Is “Independent America” a pleasant term for isolationism? That charge, Mr. Bremmer argues, “is not meant to shed light but to close conversation”—to dismiss “every legitimate reservation that ordinary Americans have” about U.S. foreign-policy excesses and miscalculations. The best way to promote our values around the world is by “perfecting democracy at home.” Among the priorities: protect the U.S. from a terrorist attack “that might push America permanently off course,” protect our borders and infrastructure, clean up and invest in public education, put more money back in taxpayers’ pockets. Stronger at home will mean stronger in the world, which will note our renewal.

The second choice, according to Mr. Bremmer, is “Moneyball America.” The job of U.S. foreign policy is to make the U.S. safer and more prosperous, full stop. Some things must be done in the world, and “it’s in America’s interest for Americans to do them.” But we are not Hercules, and our resources are finite. We must focus our attentions “where they are best able to promise U.S. national security and economic opportunity.”

We should lead international efforts against terrorism, join coalitions of the willing, build partnerships—“Never walk alone”—do more with less, keep our eye on the bottom line. Our military should be state-of-the-art, but we should look to make the arms race into a trade race. Look to America’s value, not its values. There is no bias toward projecting strength; the U.S. should get over its obsession with looking weak. “Those who make American foreign policy and those who implement it must be guided by both discretion and humility.”

At the end of the day, Mr. Bremmer says of the world, “everyone . . . is playing Moneyball.”
The third choice he calls “Indispensable America.” This involves a burly, all-in commitment to international leadership. It has practical and idealistic aspects; it is a long-term project but one consonant with our greatness as a nation. “America can never establish lasting security and prosperity in the interconnected modern world until we have helped others win their freedom.” We are called to “promote and protect” American values globally. “No one else will fill this breach.” We are the world’s only indispensable nation because only we have the means and will to stabilize international politics and the world economy. America is exceptional, and its work is not finished. “America must now think bigger and in more ambitious terms” than ever before. “We must build an entirely new foreign policy” based on the insight that in a globalized world “we can’t succeed unless others succeed too.” Get over ideas like peacetime and wartime: “We live in a world of permanent tension.” We can’t solve every problem, “but this does not excuse us from the responsibility to solve the ones we can.” As to cost, “the United States can pay its debts by simply printing more money.” At the end of the day the dollar will still be the world’s reserve currency—still the safest port in the world economic storm.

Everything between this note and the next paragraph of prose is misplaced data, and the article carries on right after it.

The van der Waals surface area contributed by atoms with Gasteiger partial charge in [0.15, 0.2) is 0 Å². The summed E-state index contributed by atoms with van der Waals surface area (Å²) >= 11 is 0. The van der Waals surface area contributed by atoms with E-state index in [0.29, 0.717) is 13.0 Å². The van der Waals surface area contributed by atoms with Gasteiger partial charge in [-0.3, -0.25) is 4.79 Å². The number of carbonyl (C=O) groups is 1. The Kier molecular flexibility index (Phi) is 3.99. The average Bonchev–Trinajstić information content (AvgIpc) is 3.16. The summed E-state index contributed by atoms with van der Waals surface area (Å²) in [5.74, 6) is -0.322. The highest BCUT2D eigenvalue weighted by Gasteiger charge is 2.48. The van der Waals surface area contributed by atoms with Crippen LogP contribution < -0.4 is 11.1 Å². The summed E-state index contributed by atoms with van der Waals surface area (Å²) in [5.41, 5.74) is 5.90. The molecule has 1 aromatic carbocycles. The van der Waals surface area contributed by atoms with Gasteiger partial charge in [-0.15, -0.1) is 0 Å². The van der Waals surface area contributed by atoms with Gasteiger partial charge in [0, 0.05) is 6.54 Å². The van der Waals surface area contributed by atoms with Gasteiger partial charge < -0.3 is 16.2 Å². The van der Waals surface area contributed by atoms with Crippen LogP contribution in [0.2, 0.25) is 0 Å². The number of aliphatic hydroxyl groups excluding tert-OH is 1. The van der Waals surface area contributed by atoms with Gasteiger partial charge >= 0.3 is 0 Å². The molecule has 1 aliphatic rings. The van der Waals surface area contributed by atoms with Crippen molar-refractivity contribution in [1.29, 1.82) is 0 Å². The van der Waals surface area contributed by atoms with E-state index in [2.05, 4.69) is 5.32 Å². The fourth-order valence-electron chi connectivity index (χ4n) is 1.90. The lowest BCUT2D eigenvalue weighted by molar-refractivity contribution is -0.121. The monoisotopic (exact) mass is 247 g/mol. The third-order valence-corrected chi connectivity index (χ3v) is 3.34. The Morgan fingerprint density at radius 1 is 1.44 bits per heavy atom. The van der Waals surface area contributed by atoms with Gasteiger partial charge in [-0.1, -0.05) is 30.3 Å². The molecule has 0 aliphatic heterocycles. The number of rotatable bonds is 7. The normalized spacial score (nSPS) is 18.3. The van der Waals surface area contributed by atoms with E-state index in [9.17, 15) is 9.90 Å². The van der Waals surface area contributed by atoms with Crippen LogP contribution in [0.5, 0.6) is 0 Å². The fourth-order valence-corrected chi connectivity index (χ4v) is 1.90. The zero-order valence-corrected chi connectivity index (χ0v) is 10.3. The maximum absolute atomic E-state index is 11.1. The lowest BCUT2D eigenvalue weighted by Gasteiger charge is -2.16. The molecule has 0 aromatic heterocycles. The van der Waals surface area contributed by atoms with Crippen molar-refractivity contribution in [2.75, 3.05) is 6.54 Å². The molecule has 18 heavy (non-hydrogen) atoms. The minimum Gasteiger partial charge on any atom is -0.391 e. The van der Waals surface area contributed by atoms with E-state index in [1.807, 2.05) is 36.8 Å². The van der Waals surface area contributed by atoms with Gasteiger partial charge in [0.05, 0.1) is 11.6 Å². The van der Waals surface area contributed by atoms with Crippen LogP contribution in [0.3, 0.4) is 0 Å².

As I read, I found myself wondering how a politician would react. I think he’d find it all both too abstract and too concrete. He would want one from column A (independence of action and a shown concern for the home front), one from column B (of course safety and prosperity are paramount) and one from column C (a known willingness to use unquestioned military power can be a handy thing in the world).

Politicians hate to speak about their vision of America’s immediate place and role in the world for several reasons. They have risen in the ad hoc, provisional, moment-to-moment world of daily politics. That life teaches you long-term plans don’t have to be part of your long-term plan. In foreign policy especially, declaring a clear stand wins you committed enemies and tentative friends. Best to dummy up and speak in generalities.

But at a certain point all the candidates for president, even Hillary Clinton, will have to give a sense of what’s in their heads. They hope to guide U.S. foreign policy for the next eight years. It isn’t asking too much to that they speak about where we are and where we ought to be going.
Mr. Bremmer gave his choice at the end of the book. It seemed to me surprising from one who appears to have thrived in the heart of the foreign-policy establishment. He felt the tug of each course but in the end came down for Independent America, and for interesting reasons. Candidates especially could get the book and find out what they are.